The German Federal Court of Justice (BGH) would announce on Tuesday whether the so-called “right to be forgotten’’ on the internet will stand.
The concerned case involves a couple from the financial services industry who believed they were discredited on the internet.
The plaintiffs want several critical articles about their investment model to no longer appear as hits when people search for their names on Google.
The Judges in Germany are likely to be guided by a December ruling of the European Court of Justice (ECJ).
This is according to which search engine operator Google is not obliged to actively search for such entries.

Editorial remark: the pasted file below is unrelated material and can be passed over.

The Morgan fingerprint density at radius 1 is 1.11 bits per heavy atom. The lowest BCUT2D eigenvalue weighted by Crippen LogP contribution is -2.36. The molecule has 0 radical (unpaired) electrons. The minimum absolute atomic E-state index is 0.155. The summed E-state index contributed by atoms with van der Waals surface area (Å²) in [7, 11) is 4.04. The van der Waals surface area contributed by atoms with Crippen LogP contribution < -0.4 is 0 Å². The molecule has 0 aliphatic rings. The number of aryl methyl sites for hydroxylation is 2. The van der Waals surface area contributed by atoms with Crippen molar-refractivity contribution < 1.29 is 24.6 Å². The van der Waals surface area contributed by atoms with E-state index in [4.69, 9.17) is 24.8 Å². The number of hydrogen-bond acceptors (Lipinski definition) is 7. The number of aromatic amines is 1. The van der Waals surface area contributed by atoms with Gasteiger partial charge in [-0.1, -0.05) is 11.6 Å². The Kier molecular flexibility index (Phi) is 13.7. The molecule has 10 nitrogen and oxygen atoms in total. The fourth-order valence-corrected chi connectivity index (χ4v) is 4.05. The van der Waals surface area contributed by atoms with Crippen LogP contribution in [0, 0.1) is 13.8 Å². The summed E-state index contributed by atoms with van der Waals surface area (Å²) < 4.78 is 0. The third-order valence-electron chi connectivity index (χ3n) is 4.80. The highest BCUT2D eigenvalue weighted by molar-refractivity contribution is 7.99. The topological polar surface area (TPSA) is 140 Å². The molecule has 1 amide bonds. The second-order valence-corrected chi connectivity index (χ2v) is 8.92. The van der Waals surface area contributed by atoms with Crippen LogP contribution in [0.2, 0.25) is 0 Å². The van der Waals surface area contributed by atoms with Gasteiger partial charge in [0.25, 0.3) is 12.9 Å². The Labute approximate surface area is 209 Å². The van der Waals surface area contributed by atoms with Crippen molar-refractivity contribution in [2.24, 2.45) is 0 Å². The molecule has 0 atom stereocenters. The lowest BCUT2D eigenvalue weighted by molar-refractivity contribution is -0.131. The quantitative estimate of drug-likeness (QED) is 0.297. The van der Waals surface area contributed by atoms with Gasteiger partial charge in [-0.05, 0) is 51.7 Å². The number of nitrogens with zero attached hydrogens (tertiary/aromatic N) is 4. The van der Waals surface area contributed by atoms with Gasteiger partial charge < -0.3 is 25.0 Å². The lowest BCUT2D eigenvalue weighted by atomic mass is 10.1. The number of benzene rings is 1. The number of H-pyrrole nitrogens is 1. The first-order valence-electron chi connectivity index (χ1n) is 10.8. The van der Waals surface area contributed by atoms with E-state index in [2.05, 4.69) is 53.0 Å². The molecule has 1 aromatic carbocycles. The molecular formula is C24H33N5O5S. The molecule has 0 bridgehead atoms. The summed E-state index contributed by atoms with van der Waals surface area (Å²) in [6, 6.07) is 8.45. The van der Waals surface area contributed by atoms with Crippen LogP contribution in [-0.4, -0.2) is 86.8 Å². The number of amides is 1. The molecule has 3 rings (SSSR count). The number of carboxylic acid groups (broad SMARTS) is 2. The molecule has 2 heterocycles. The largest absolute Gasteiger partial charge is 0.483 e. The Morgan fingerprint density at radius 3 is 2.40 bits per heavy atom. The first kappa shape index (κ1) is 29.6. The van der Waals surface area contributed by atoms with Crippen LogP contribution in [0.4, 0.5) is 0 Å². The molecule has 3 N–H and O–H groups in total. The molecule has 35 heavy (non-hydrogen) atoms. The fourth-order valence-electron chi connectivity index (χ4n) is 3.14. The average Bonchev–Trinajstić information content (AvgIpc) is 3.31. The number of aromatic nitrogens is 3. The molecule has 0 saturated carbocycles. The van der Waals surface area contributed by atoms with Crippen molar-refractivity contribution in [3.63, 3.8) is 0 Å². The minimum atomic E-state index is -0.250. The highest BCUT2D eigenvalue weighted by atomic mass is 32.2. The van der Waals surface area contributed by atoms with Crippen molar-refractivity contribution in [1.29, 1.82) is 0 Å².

According to the ECJ ruling, it is up to the person concerned to prove that the information about them is incorrect.
If they succeed, Google must remove the links to the offending content.
The sixth civil Senate at the BGH must now apply these requirements to the specific case.
A U.S. website had published the texts.
The operator of the website was accused of deliberately publishing negative reports to blackmail the plaintiffs.
Google did not remove the links to the articles, saying that it could not judge whether there was any truth in the accusations.
Google is by far the most popular search engine in use, with more than 85 per cent of online searches taking place on the site. (dpa/NAN)